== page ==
Tags

Type your tag names separated by a space and hit enter

Randomized controlled trial of clemastine fumarate for treatment of experimental rhinovirus colds.
Clin Infect Dis 1996; 22(4):656-62CI

Abstract

We used a rhinovirus challenge model to test the therapeutic efficacy of clemastine fumarate for reducing sneezing and nasal secretion in a double-blind, randomized clinical trial. Clemastine fumarate (1.34 mg) or placebo was administered at 8 A.M. and 8 P.M. for 4 days, beginning 24 hours, 36 hours, 48 hours, and 60 hours after viral challenge. Infected evaluable subjects who received clemastine (n = 75) had reduced sneeze-severity scores compared with those who received placebo (n = 75) on illness days 2 (0.3 vs. 0.5; P = .003), 3 (0.4 vs. 0.8; P = .0003), 4 (0.3 vs. 0.5; P = .025), and 5 (0.1 vs. 0.3; P = .03); sneeze counts for infected evaluable subjects (vs. counts for those who received placebo) were reduced on illness days 2 (1.5 vs. 3.1; P = .01), 3 (1.7 vs. 5.6; P = .0001), and 5 (0.7 vs. 1.9; P = .03). Infected evaluable subjects who received treatment had reduced rhinorrhea scores (compared with those who received placebo) on illness days 2 (0.7 vs. 1.0; P = .04) and 3 (0.6 vs. 0.9; P = .04) and had reduced nasal secretion weights on day 3 (3.6 g vs. 6.3 g; P = .03). Over 4 days of treatment, mean sneeze scores for infected evaluable subjects (vs. scores for those who received placebo) were reduced by 50%, mean sneeze counts by 57%, mean rhinorrhea scores by 27%, and mean nasal secretion weights by 35%. Other cold symptoms were unaffected by treatment. Treatment with clemastine was associated with an excess incidence of dry mouth (6%), dry nose (19%), and dry throat (17%).

Authors+Show Affiliations

Department of Medicine, University of Virginia Health Sciences Center, Charlottesville 22908, USA.No affiliation info availableNo affiliation info availableNo affiliation info availableNo affiliation info availableNo affiliation info available

Pub Type(s)

Clinical Trial
Journal Article
Randomized Controlled Trial
Research Support, Non-U.S. Gov't

Language

eng

PubMed ID

8729205

Citation

Gwaltney, J M., et al. "Randomized Controlled Trial of Clemastine Fumarate for Treatment of Experimental Rhinovirus Colds." Clinical Infectious Diseases : an Official Publication of the Infectious Diseases Society of America, vol. 22, no. 4, 1996, pp. 656-62.
Gwaltney JM, Park J, Paul RA, et al. Randomized controlled trial of clemastine fumarate for treatment of experimental rhinovirus colds. Clin Infect Dis. 1996;22(4):656-62.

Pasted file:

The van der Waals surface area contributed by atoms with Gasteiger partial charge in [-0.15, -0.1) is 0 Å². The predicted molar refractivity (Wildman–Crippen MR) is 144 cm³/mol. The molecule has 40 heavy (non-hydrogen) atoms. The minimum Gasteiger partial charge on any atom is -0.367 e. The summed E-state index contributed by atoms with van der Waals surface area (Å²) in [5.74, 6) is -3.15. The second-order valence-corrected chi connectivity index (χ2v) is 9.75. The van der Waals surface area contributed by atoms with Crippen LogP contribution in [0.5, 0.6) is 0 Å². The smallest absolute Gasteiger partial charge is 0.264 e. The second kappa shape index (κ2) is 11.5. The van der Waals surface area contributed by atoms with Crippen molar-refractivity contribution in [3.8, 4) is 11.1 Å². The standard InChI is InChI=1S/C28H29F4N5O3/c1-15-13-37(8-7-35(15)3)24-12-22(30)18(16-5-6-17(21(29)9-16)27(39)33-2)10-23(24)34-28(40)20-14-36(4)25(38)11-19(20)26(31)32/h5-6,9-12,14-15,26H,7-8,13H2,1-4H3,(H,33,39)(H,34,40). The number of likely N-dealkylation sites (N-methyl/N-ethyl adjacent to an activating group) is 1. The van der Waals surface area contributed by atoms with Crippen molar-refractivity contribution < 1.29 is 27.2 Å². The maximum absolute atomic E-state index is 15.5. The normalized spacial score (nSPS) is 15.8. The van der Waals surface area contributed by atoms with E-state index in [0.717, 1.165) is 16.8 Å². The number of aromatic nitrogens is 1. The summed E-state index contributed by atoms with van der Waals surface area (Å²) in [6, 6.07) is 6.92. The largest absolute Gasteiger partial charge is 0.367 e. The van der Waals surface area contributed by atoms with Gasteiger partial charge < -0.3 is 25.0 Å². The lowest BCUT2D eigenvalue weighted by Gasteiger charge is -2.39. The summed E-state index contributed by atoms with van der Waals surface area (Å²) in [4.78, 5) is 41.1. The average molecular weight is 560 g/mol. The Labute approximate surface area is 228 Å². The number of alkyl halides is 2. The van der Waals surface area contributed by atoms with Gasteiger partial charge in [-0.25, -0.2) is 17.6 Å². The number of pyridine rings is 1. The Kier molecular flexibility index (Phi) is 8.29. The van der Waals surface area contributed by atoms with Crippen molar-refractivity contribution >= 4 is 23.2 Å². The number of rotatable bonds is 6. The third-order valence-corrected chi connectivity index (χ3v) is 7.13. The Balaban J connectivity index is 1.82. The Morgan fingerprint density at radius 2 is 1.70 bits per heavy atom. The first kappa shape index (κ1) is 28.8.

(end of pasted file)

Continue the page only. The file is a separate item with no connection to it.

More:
Gwaltney, J. M., Park, J., Paul, R. A., Edelman, D. A., O'Connor, R. R., & Turner, R. B. (1996). Randomized controlled trial of clemastine fumarate for treatment of experimental rhinovirus colds. Clinical Infectious Diseases : an Official Publication of the Infectious Diseases Society of America, 22(4), pp. 656-62.
Gwaltney JM, et al. Randomized Controlled Trial of Clemastine Fumarate for Treatment of Experimental Rhinovirus Colds. Clin Infect Dis. 1996;22(4):656-62. PubMed PMID: 8729205.
* Article titles in AMA citation format should be in sentence-case
TY - JOUR T1 - Randomized controlled trial of clemastine fumarate for treatment of experimental rhinovirus colds. AU - Gwaltney,J M,Jr AU - Park,J, AU - Paul,R A, AU - Edelman,D A, AU - O'Connor,R R, AU - Turner,R B, PY - 1996/4/1/pubmed PY - 2001/3/28/medline PY - 1996/4/1/entrez SP - 656 EP - 62 JF - Clinical infectious diseases : an official publication of the Infectious Diseases Society of America JO - Clin. Infect. Dis. VL - 22 IS - 4 N2 - We used a rhinovirus challenge model to test the therapeutic efficacy of clemastine fumarate for reducing sneezing and nasal secretion in a double-blind, randomized clinical trial. Clemastine fumarate (1.34 mg) or placebo was administered at 8 A.M. and 8 P.M. for 4 days, beginning 24 hours, 36 hours, 48 hours, and 60 hours after viral challenge. Infected evaluable subjects who received clemastine (n = 75) had reduced sneeze-severity scores compared with those who received placebo (n = 75) on illness days 2 (0.3 vs. 0.5; P = .003), 3 (0.4 vs. 0.8; P = .0003), 4 (0.3 vs. 0.5; P = .025), and 5 (0.1 vs. 0.3; P = .03); sneeze counts for infected evaluable subjects (vs. counts for those who received placebo) were reduced on illness days 2 (1.5 vs. 3.1; P = .01), 3 (1.7 vs. 5.6; P = .0001), and 5 (0.7 vs. 1.9; P = .03). Infected evaluable subjects who received treatment had reduced rhinorrhea scores (compared with those who received placebo) on illness days 2 (0.7 vs. 1.0; P = .04) and 3 (0.6 vs. 0.9; P = .04) and had reduced nasal secretion weights on day 3 (3.6 g vs. 6.3 g; P = .03). Over 4 days of treatment, mean sneeze scores for infected evaluable subjects (vs. scores for those who received placebo) were reduced by 50%, mean sneeze counts by 57%, mean rhinorrhea scores by 27%, and mean nasal secretion weights by 35%. Other cold symptoms were unaffected by treatment. Treatment with clemastine was associated with an excess incidence of dry mouth (6%), dry nose (19%), and dry throat (17%). SN - 1058-4838 UR - https://www.unboundmedicine.com/medline/citation/8729205/Randomized_controlled_trial_of_clemastine_fumarate_for_treatment_of_experimental_rhinovirus_colds_ L2 - https://academic.oup.com/cid/article-lookup/doi/10.1093/clinids/22.4.656 DB - PRIME DP - Unbound Medicine ER -